Renters in 84 of the Minnesota’s 87 counties are making less and paying more for rent than they did in 2000, according to a study published Thursday by the Minnesota Housing Partnership.

The study, which measured the changes in median rent prices and median renter income using data from the 2000 U.S. Census and the 2008-2012 U.S. Community Survey, ranked the state’s counties by how big the gap between rent prices and renter income grew since 2000.

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Of Minnesota’s northwest counties, Lake of the Woods County had the biggest increase in the gap between median rent and median renter income, ranking sixth in the state at 47 percent, with a 34 percent increase in median rent and a 13 percent decrease in median renter income, both adjusted for inflation.

The next highest in the region was Red Lake County, which tied for ninth in the state with a 42 percent gap resulting from a 29 percent increase in median rent and a 12 percent decrease in median renter income.

Lee Meier, director of the Northwest Minnesota Housing and Redevelopment Authority, said much of the rent increase in the northwest part of the state has resulted from the demand in housing brought on by a boom in the manufacturing sector.

“The manufacturing sector has been strong for over five years so, as you get more growth, they need more employees,” he said. “The rental market doesn’t always keep up.”

Strong demand

Rental demand is also up because the number of renters has increased since the nation’s foreclosure issue in 2010, according to Leigh Rosenberg, research and communications director with the Minnesota Housing Partnership.

“We’ve seen kind of a spike in renting, so there’s more demand for renting,” she said. Rosenberg added that nationwide rates of rental construction are the lowest they have been in 50 years.

Meier, who is responsible for helping individuals find programs that will help them with rental assistance, said landlords and property owners often have little choice but to raise prices during a housing shortage, especially if they’re going to construct more housing.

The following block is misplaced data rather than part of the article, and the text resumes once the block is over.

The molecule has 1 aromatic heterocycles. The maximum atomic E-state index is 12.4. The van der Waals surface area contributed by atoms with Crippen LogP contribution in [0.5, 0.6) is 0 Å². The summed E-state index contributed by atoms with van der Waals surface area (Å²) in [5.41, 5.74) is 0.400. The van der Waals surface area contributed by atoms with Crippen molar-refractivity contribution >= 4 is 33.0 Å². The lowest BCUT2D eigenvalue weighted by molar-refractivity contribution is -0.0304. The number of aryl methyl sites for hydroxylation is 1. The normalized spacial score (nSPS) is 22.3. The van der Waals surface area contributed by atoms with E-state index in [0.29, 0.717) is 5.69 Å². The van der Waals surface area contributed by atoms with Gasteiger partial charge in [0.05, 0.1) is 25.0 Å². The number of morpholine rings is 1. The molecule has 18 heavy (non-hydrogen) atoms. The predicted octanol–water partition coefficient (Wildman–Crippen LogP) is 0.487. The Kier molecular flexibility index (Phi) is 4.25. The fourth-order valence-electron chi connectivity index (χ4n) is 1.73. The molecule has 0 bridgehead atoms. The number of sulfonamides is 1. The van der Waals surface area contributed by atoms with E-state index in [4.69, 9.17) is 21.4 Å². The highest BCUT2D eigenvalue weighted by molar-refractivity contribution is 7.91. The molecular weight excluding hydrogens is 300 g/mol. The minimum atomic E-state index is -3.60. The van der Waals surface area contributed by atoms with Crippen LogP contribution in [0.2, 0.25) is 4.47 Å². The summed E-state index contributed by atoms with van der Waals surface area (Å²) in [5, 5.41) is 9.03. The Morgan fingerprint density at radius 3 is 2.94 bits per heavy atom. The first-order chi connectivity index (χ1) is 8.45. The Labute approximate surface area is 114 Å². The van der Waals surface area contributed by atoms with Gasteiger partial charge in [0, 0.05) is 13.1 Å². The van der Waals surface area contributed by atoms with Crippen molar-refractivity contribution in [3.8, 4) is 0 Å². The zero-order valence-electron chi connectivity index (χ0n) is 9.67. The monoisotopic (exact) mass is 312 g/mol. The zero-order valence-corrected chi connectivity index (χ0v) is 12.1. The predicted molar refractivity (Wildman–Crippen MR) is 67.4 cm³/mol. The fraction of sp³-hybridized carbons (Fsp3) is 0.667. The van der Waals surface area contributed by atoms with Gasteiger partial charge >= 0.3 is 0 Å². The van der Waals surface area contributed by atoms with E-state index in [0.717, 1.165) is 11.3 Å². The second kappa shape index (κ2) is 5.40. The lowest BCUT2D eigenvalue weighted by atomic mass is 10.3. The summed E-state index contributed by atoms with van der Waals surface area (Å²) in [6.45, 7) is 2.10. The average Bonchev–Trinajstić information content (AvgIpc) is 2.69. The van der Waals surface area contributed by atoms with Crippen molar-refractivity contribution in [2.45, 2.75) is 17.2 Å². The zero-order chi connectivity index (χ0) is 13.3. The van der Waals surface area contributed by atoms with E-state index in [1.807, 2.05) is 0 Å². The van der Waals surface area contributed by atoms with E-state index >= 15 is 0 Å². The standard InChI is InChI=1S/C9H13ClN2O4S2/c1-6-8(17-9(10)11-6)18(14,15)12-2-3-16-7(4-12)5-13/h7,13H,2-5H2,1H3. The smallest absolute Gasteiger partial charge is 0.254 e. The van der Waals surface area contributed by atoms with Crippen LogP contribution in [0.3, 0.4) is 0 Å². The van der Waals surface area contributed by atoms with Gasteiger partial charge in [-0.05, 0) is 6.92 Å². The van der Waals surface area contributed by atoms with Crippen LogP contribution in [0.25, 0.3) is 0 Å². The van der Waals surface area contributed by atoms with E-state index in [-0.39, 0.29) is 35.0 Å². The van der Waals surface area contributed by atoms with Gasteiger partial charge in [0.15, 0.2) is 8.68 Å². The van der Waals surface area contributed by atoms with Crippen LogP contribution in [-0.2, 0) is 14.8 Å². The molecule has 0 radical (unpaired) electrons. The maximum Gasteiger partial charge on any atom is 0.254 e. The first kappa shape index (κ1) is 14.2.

“With any market, when there’s a strong demand (for housing), the rent amount increases,” Meier said. “So rents are going up a little bit because they can, and for owners and landlords that’s just part of business. It’s kind of difficult sometimes to meet the demand and yet as a private developer you need to make some money.”

Meier said rental costs often increase for two reasons. One is to cover increasing costs for building maintenance from year to year. The other is to offset the cost of building new apartment buildings when the housing demand calls for the construction of additional housing units.

Rosenberg said that sometimes the costs of new developments aren’t viable in small communities.

“It is challenging to develop rental housing, especially in small communities,” she said. “The cost of doing it is a certain amount (with the) cost of land plus construction, and in order to make the rents that would need to be made (to cover costs), they would be out of range for that market.”

Despite the growing gap between rent and income, Meier said he hasn’t seen landlords price gouging in the area to take advantage of the housing demand like many property owners have done in Williston and other oil-boom towns in North Dakota where rents have doubled or tripled.

“I don’t see any landlords in our region that are gouging anybody,” he said. “It’s just the market trend.”

Bridging the gap

To alleviate some of the financial issues caused by the gap between rental prices and renter incomes, Rosenberg said work is being done on the state and national level to create funds for low income housing through various tax credits and other forms of legislation.

On a national level, Rosenberg said the National Housing Trust Fund that was formed in 2008 ran into trouble when its funders, the Federal Home Loan Mortgage Corp. (Freddie Mac) and the Federal National Mortgage Association (Fannie Mae) went into financial crisis.

But now that these entities are recovering, Rosenberg said funds from the NHTF, which are intended to fund and provide income-based housing, might be able to help the state.

At the state level, Rosenberg said legislators are looking to push for similar housing initiatives to fund low-income and income-based housing at the state level.

Not suffering?

While the vast majority of counties are suffering from increasing gaps between renter income and the cost of rent, Marshall County is one of only three to have seen this gap decrease since 2000. It tied with Stevens County for second lowest in the state with the gap decreasing of 4 percent, which means renter income has increased faster than rental prices in the area.

Rosenberg said that she could only speculate about Marshall County, but she guessed that if Marshall represented trends seen in other small communities or counties, the improving conditions might be a result of people moving out of the county to live elsewhere.